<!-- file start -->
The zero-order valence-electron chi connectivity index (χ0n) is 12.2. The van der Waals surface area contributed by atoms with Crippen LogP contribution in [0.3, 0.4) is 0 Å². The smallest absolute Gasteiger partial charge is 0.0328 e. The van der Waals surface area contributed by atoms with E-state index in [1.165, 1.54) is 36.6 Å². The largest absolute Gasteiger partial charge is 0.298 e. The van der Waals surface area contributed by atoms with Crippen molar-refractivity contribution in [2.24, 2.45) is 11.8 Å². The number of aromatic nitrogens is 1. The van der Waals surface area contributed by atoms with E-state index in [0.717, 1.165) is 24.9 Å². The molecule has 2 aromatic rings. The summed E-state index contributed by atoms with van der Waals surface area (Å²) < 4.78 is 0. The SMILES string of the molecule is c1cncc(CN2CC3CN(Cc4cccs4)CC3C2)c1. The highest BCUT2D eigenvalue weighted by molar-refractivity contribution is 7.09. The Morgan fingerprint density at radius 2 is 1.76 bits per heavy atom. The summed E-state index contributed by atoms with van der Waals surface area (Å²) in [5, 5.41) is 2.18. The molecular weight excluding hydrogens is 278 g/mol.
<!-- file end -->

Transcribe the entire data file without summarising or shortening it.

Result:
The zero-order valence-electron chi connectivity index (χ0n) is 12.2. The van der Waals surface area contributed by atoms with Crippen LogP contribution in [0.3, 0.4) is 0 Å². The smallest absolute Gasteiger partial charge is 0.0328 e. The van der Waals surface area contributed by atoms with E-state index in [1.165, 1.54) is 36.6 Å². The largest absolute Gasteiger partial charge is 0.298 e. The van der Waals surface area contributed by atoms with Crippen molar-refractivity contribution in [2.24, 2.45) is 11.8 Å². The number of aromatic nitrogens is 1. The van der Waals surface area contributed by atoms with E-state index in [0.717, 1.165) is 24.9 Å². The molecule has 2 aromatic rings. The summed E-state index contributed by atoms with van der Waals surface area (Å²) < 4.78 is 0. The SMILES string of the molecule is c1cncc(CN2CC3CN(Cc4cccs4)CC3C2)c1. The highest BCUT2D eigenvalue weighted by molar-refractivity contribution is 7.09. The Morgan fingerprint density at radius 2 is 1.76 bits per heavy atom. The summed E-state index contributed by atoms with van der Waals surface area (Å²) in [5, 5.41) is 2.18. The molecular weight excluding hydrogens is 278 g/mol.